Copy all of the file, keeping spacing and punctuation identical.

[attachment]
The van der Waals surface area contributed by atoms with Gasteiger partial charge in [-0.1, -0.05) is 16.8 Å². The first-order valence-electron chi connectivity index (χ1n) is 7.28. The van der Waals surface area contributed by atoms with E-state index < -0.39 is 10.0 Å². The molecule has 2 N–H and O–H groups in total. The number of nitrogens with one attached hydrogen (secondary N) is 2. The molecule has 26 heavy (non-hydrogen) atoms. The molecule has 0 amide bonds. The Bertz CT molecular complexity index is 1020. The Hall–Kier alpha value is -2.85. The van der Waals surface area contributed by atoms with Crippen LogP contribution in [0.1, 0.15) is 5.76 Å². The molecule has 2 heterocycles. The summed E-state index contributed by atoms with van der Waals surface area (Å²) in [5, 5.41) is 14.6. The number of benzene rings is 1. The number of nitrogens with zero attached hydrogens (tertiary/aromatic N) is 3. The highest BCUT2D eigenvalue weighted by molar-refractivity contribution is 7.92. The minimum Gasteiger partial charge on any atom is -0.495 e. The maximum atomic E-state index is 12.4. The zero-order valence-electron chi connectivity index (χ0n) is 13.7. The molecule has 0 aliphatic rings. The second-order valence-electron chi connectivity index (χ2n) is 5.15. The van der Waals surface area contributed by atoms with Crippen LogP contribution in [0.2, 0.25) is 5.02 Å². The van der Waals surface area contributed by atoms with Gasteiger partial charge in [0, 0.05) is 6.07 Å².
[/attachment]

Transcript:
The van der Waals surface area contributed by atoms with Gasteiger partial charge in [-0.1, -0.05) is 16.8 Å². The first-order valence-electron chi connectivity index (χ1n) is 7.28. The van der Waals surface area contributed by atoms with E-state index < -0.39 is 10.0 Å². The molecule has 2 N–H and O–H groups in total. The number of nitrogens with one attached hydrogen (secondary N) is 2. The molecule has 26 heavy (non-hydrogen) atoms. The molecule has 0 amide bonds. The Bertz CT molecular complexity index is 1020. The Hall–Kier alpha value is -2.85. The van der Waals surface area contributed by atoms with Crippen LogP contribution in [0.1, 0.15) is 5.76 Å². The molecule has 2 heterocycles. The summed E-state index contributed by atoms with van der Waals surface area (Å²) in [5, 5.41) is 14.6. The number of benzene rings is 1. The number of nitrogens with zero attached hydrogens (tertiary/aromatic N) is 3. The highest BCUT2D eigenvalue weighted by molar-refractivity contribution is 7.92. The minimum Gasteiger partial charge on any atom is -0.495 e. The maximum atomic E-state index is 12.4. The zero-order valence-electron chi connectivity index (χ0n) is 13.7. The molecule has 0 aliphatic rings. The second-order valence-electron chi connectivity index (χ2n) is 5.15. The van der Waals surface area contributed by atoms with Crippen LogP contribution in [0.2, 0.25) is 5.02 Å². The van der Waals surface area contributed by atoms with Gasteiger partial charge in [0, 0.05) is 6.07 Å².